Medical ethics conference delves into life, dignity

At a dark moment when the ethics of health care, especially concerning end-of-life issues, are being confronted with economic pressure and the growth of assisted suicide, the fundamental dignity of the human person needs to be paramount in any medical discussion, Arland Nichols, president and founder of the St. John Paul II Foundation, told 225 persons attending a “Converging Roads: Health Care and Human Dignity” conference March 16 at Schulte Auditorium.

The daylong conference, presented by the foundation, the Archdiocese of New Orleans’ Respect Life Office and Notre Dame Seminary, emphasized the Catholic Church’s wisdom in defending human life at all stages, which Nichols said is easily discerned through the natural law.

Beware unbridled license
Nichols said human dignity can be analyzed in two ways: personal dignity, “which we possess simply by being a member of the human species,” and moral dignity, “which waxes and wanes depending on how we use our freedom.”

“Personal dignity is a permanent endowment by virtue of us being the creatures that we are,” Nichols said. “Every life is sacred and inviolable, even one who has done great harm.”

Moral dignity can be demeaned, Nichols said, “by choosing evil.”

“Unlike animals, we have the freedom to choose a great good, even though it involves tremendous sacrifice,” Nichols said.

He mentioned as an example the heroic work of St. Damien of Molokai, who lived with those who had contracted leprosy and died from the disease himself.

“Medical professionals have a profound responsibility to use their knowledge and freedom well in practicing the art of medicine and applying that art in the person who comes to you, entrusting their life in your hands,” he said.

When each person becomes an arbiter of what is good or evil – the license to whatever he or she wants “as long as another person is not harmed” – atrocities can occur under the realm of distorted freedom, he said.

“Slavery, abortion of innocent human beings in the womb, the murder of innocent Jews in the Holocaust, Rwanda – such horrors remind us of how important it is that we get ‘freedom’ right,” Nichols said.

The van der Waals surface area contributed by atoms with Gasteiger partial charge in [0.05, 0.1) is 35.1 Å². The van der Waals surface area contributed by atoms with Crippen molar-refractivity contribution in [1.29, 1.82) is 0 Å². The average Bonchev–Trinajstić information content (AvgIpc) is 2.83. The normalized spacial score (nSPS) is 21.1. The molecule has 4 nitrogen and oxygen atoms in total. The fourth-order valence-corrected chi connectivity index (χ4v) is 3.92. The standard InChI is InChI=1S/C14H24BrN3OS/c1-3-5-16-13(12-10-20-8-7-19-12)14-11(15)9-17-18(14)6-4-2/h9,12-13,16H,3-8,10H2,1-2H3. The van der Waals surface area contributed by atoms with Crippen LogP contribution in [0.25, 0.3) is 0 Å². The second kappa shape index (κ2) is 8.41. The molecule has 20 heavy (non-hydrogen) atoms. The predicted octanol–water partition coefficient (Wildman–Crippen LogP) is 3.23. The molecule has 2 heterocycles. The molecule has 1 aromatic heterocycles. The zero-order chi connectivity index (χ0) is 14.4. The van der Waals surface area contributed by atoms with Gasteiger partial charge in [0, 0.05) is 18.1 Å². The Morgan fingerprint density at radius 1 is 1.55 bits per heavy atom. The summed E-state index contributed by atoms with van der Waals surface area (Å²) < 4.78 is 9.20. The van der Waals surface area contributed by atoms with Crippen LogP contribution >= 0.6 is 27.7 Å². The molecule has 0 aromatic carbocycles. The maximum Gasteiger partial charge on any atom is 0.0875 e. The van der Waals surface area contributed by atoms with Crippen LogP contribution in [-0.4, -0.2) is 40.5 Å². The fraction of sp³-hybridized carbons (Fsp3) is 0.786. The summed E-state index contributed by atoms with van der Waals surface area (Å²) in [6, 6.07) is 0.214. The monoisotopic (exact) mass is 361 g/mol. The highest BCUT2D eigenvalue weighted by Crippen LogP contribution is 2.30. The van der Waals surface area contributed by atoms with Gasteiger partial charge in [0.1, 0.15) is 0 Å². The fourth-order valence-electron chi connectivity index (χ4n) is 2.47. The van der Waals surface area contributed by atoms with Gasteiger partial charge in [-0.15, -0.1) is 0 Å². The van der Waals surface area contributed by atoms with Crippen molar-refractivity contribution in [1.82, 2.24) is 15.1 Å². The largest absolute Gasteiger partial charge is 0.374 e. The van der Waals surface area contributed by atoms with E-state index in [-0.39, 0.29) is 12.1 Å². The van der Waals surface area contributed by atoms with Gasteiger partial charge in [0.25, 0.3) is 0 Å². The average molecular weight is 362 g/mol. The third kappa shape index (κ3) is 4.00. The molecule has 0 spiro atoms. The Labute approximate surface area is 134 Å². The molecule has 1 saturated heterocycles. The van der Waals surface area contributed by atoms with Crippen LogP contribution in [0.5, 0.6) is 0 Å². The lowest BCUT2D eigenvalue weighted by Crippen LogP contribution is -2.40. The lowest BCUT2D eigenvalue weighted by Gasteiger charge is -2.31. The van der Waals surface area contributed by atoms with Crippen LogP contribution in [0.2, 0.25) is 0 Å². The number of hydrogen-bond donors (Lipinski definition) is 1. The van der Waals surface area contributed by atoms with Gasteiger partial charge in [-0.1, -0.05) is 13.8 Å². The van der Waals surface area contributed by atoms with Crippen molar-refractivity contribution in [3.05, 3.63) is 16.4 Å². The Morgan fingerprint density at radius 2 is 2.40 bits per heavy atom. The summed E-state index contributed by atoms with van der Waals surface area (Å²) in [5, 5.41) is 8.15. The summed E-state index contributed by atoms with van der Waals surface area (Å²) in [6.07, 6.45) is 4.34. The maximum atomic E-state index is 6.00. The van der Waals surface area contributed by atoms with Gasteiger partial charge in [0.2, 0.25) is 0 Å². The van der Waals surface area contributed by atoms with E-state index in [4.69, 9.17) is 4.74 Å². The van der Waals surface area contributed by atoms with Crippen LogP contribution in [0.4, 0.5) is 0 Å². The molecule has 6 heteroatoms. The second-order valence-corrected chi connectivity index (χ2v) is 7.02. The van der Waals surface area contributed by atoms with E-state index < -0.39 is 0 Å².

Taking a question about how best to explain why abortion is wrong, Nichols said history “always condemns” actions taken by governments or individuals that people are not human – “that an African American in the United States is not human or only half-human, that an embryo in the womb is not human. God-willing, (that will happen) in our country with babies in the womb. Once we acknowledge their humanity – that this is a member of the species – then we need to ask, why are some members of the human species treated differently?”

The conference included a talk by Father Tad Pacholczyk, director of education at the National Catholic Bioethics Center, who spoke about the church’s very nuanced stance on end-of-life issues.

The center offers a hotline – (215) 877-2660 – for people to discuss with Catholic medical ethicists a loved one’s medical treatment near the end of life. 

Father Pacholczyk said there is no definitive “list” of medical procedures that would be termed “extraordinary” or “disproportionate” care because every case is different.

“There are two key criteria – benefit vs. burden,” Father Pacholczyk said. “What we are called to do here, in integrity of conscience and clarity of mind, is to make a good prudential judgment.”

Dorinda Bordlee of the Bioethics Defense Fund told the medical professionals about a new federal agency – the Office for Civil Rights – to which they can report violations of health care rights of conscience.

That website is https://www2.ed.gov/about/offices/list/ocr/index.html.

Meets synod goals
Debbie Shinskie, director of the archdiocesan Respect Life Office, said the conference aligned with synod goals to share “respect life” issues with those in the medical community.

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